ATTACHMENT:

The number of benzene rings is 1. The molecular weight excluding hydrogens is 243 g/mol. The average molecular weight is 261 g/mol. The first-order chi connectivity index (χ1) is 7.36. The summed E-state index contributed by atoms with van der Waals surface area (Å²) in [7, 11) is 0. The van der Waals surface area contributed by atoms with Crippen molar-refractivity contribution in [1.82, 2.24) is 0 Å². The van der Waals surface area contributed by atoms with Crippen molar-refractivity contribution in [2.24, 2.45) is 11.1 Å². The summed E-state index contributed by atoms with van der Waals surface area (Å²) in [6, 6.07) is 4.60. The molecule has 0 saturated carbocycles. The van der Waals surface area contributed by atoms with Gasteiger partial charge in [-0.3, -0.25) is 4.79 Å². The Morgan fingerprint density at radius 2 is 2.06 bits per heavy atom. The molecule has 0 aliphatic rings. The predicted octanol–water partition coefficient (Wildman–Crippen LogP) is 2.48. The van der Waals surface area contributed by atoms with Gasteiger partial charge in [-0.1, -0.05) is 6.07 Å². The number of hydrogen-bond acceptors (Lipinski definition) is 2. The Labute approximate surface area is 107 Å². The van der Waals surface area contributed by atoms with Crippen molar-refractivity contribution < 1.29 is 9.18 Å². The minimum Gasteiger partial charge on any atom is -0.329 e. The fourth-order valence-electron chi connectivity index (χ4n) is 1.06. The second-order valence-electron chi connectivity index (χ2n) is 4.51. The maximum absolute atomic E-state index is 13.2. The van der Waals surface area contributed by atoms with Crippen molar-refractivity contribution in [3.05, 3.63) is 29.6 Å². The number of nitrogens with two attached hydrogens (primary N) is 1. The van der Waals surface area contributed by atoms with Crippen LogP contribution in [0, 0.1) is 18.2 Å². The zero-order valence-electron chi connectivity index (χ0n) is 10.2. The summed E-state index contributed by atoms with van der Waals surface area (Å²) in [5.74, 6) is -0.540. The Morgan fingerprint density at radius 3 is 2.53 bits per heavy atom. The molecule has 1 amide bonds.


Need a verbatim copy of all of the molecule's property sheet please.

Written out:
The number of benzene rings is 1. The molecular weight excluding hydrogens is 243 g/mol. The average molecular weight is 261 g/mol. The first-order chi connectivity index (χ1) is 7.36. The summed E-state index contributed by atoms with van der Waals surface area (Å²) in [7, 11) is 0. The van der Waals surface area contributed by atoms with Crippen molar-refractivity contribution in [1.82, 2.24) is 0 Å². The van der Waals surface area contributed by atoms with Crippen molar-refractivity contribution in [2.24, 2.45) is 11.1 Å². The summed E-state index contributed by atoms with van der Waals surface area (Å²) in [6, 6.07) is 4.60. The molecule has 0 saturated carbocycles. The van der Waals surface area contributed by atoms with Gasteiger partial charge in [-0.3, -0.25) is 4.79 Å². The Morgan fingerprint density at radius 2 is 2.06 bits per heavy atom. The molecule has 0 aliphatic rings. The predicted octanol–water partition coefficient (Wildman–Crippen LogP) is 2.48. The van der Waals surface area contributed by atoms with Gasteiger partial charge in [-0.1, -0.05) is 6.07 Å². The number of hydrogen-bond acceptors (Lipinski definition) is 2. The Labute approximate surface area is 107 Å². The van der Waals surface area contributed by atoms with Crippen molar-refractivity contribution < 1.29 is 9.18 Å². The minimum Gasteiger partial charge on any atom is -0.329 e. The fourth-order valence-electron chi connectivity index (χ4n) is 1.06. The second-order valence-electron chi connectivity index (χ2n) is 4.51. The maximum absolute atomic E-state index is 13.2. The van der Waals surface area contributed by atoms with Crippen molar-refractivity contribution in [3.05, 3.63) is 29.6 Å². The number of nitrogens with two attached hydrogens (primary N) is 1. The van der Waals surface area contributed by atoms with Crippen LogP contribution in [0, 0.1) is 18.2 Å². The zero-order valence-electron chi connectivity index (χ0n) is 10.2. The summed E-state index contributed by atoms with van der Waals surface area (Å²) in [5.74, 6) is -0.540. The Morgan fingerprint density at radius 3 is 2.53 bits per heavy atom. The molecule has 1 amide bonds.